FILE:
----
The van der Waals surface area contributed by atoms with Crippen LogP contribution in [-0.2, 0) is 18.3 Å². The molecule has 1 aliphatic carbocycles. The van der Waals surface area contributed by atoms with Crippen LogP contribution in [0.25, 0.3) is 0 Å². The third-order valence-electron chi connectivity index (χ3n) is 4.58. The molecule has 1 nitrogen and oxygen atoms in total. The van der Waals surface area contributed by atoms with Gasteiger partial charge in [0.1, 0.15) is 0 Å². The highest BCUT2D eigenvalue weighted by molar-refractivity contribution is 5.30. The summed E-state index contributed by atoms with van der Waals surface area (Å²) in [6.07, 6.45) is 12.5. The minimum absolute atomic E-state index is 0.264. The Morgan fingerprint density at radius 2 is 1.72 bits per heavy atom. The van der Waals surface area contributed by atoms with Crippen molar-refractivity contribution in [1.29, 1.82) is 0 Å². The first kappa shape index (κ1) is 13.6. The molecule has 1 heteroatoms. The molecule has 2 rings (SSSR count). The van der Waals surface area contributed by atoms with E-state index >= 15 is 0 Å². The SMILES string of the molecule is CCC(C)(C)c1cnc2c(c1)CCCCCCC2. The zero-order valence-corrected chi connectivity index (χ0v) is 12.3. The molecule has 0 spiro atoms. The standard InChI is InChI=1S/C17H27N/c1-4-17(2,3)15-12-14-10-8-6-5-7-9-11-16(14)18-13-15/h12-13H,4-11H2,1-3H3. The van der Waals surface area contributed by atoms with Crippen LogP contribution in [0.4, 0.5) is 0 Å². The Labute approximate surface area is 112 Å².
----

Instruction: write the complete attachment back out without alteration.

The van der Waals surface area contributed by atoms with Crippen LogP contribution in [-0.2, 0) is 18.3 Å². The molecule has 1 aliphatic carbocycles. The van der Waals surface area contributed by atoms with Crippen LogP contribution in [0.25, 0.3) is 0 Å². The third-order valence-electron chi connectivity index (χ3n) is 4.58. The molecule has 1 nitrogen and oxygen atoms in total. The van der Waals surface area contributed by atoms with Gasteiger partial charge in [0.1, 0.15) is 0 Å². The highest BCUT2D eigenvalue weighted by molar-refractivity contribution is 5.30. The summed E-state index contributed by atoms with van der Waals surface area (Å²) in [6.07, 6.45) is 12.5. The minimum absolute atomic E-state index is 0.264. The Morgan fingerprint density at radius 2 is 1.72 bits per heavy atom. The van der Waals surface area contributed by atoms with Crippen molar-refractivity contribution in [1.29, 1.82) is 0 Å². The first kappa shape index (κ1) is 13.6. The molecule has 1 heteroatoms. The molecule has 2 rings (SSSR count). The van der Waals surface area contributed by atoms with E-state index >= 15 is 0 Å². The SMILES string of the molecule is CCC(C)(C)c1cnc2c(c1)CCCCCCC2. The zero-order valence-corrected chi connectivity index (χ0v) is 12.3. The molecule has 0 spiro atoms. The standard InChI is InChI=1S/C17H27N/c1-4-17(2,3)15-12-14-10-8-6-5-7-9-11-16(14)18-13-15/h12-13H,4-11H2,1-3H3. The van der Waals surface area contributed by atoms with Crippen LogP contribution in [0.4, 0.5) is 0 Å². The Labute approximate surface area is 112 Å².